Who's the Palin of the Left?

Who's the Palin of the Left?

Who's the Palin of the Left?

The XX Factor
What Women Really Think
Aug. 30 2010 1:28 PM

Who's the Palin of the Left?

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Hanna Rosin Hanna Rosin

Hanna Rosin is the co-host of NPR’s Invisibilia and a founder of DoubleX. She is also the author of The End of Men. Follow her on Twitter.

Anna Holmes and Rebecca Traister wrote a great op-ed in the New York Times this weekend taking on progressives for allowing Palin to run rampant. Both products of feminist Web sites (Jezebel and Salon respectively), they understand fully the power Palin has over the media. But they argue that the left is partly to blame. Progressives, they write, "have done little to address the obvious national appetite for female leadership." They give the left’s treatment of Hillary as the obvious example, although that particular criticism of the left should always be qualified by Hillary’s own obvious reluctance to lead the revolution.

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Now here’s the paradox inherent in their call for the third wave superstar. Palin, as we all know, came from nowhere. She then cannily stitched together a bunch of female archetypes that don’t always hang together and often clash but that feel like they add up to something new. Her own party-even the candidate who picked her-failed to support her and actively tried to tamp her down, but she steamed ahead anyway. So one important thing to consider is that the Palin of the left might succeed despite the progressive establishment. This was Hillary’s problem-too tested, too beholden, too cautious to embrace anything until the last moment. Carefully weaving between decades of obligation to this or that interest group.

Would progressives be able to accept someone who doesn’t check every box? Embrace a woman but not give her their full stamp of approval? Someone like, say, Dorothy Day, social organizer, bohemian, devoutly Catholic, and ambivalent about her own abortion . Or Elmina Drake Slenker , the preacher’s daughter who wrote for anarchist and even free love magazines but deplored a culture of "oversexing"?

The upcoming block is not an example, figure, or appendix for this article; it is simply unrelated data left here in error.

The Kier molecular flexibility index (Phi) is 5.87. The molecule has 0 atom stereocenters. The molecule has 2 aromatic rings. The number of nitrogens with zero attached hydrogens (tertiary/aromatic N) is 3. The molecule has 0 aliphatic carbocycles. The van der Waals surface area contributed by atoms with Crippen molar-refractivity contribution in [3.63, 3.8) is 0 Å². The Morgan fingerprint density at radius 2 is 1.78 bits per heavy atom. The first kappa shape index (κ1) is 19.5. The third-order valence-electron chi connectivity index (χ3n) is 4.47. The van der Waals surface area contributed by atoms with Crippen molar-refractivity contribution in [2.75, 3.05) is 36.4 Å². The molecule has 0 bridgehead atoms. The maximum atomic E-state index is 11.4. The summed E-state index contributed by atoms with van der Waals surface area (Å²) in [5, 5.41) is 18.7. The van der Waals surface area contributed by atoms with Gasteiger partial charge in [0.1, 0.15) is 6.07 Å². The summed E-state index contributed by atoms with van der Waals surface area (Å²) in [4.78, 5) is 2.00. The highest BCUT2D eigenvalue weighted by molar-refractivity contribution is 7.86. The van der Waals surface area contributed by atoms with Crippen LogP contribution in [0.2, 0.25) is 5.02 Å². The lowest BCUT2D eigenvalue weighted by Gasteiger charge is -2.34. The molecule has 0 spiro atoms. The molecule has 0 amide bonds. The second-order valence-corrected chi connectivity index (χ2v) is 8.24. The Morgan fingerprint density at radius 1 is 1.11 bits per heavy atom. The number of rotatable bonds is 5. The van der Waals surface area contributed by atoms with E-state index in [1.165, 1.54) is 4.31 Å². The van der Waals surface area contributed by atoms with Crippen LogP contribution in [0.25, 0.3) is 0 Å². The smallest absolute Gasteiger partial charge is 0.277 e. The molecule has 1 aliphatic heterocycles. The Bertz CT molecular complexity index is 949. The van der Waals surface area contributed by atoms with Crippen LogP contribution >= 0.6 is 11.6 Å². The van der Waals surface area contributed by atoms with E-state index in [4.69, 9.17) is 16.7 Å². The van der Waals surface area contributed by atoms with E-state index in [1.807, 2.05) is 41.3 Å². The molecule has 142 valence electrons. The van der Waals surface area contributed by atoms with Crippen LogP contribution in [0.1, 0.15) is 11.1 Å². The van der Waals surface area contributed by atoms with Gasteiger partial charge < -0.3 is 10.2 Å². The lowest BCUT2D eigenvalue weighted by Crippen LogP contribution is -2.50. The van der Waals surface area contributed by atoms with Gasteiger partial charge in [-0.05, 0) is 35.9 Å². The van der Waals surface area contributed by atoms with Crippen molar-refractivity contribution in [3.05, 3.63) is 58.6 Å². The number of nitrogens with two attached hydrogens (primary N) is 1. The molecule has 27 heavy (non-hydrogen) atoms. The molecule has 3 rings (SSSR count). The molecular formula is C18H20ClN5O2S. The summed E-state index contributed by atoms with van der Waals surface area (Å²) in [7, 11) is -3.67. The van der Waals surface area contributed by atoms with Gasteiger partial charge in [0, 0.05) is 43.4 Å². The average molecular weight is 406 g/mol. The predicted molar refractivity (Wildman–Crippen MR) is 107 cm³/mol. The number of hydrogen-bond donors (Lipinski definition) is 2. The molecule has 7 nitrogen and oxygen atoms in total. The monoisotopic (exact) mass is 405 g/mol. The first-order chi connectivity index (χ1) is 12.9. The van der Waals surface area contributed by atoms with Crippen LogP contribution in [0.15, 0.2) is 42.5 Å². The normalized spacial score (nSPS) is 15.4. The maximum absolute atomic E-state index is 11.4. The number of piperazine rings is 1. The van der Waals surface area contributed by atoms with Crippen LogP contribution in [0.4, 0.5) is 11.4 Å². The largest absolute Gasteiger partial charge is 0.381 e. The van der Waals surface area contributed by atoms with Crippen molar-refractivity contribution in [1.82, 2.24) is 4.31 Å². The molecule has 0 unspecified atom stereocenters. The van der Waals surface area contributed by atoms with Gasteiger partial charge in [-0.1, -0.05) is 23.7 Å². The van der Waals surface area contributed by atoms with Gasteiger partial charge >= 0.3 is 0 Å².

Part of the reason Palin has gone so far is that she is rising in what is essentially a feminist vacuum. There are no landmines to step on, no correct, accepted way to be a pro-life, Glenn Beck-loving barracuda. So she just made one up. Her left equivalent doesn’t have that luxury. But maybe the left could give her-whoever she is-some breathing room.

Here is Holmes’ and Traister’s vision.

Imagine a Democrat willing to brag about breaking the glass ceiling at the explosive beginning, not the safe end, of her campaign. A liberal politician taking to Twitter to argue that big broods and a "culture of life" are completely compatible with reproductive freedom. A female candidate on the left who speaks as angrily and forcefully about her rivals’ shortcomings as Sarah Barracuda does about the Pelosis and Obamas of the world. A smart, unrelenting female, who, unlike Ms. Palin, wants to tear down, not reinforce, traditional ways of looking at women.

I like the idea of reclaiming the term "culture of life" and making it mean something different. That’s a start. Now what we need is the actual woman. If anyone has any nominations for who could be Palin of the Left, post them on the DoubleX Facebook page.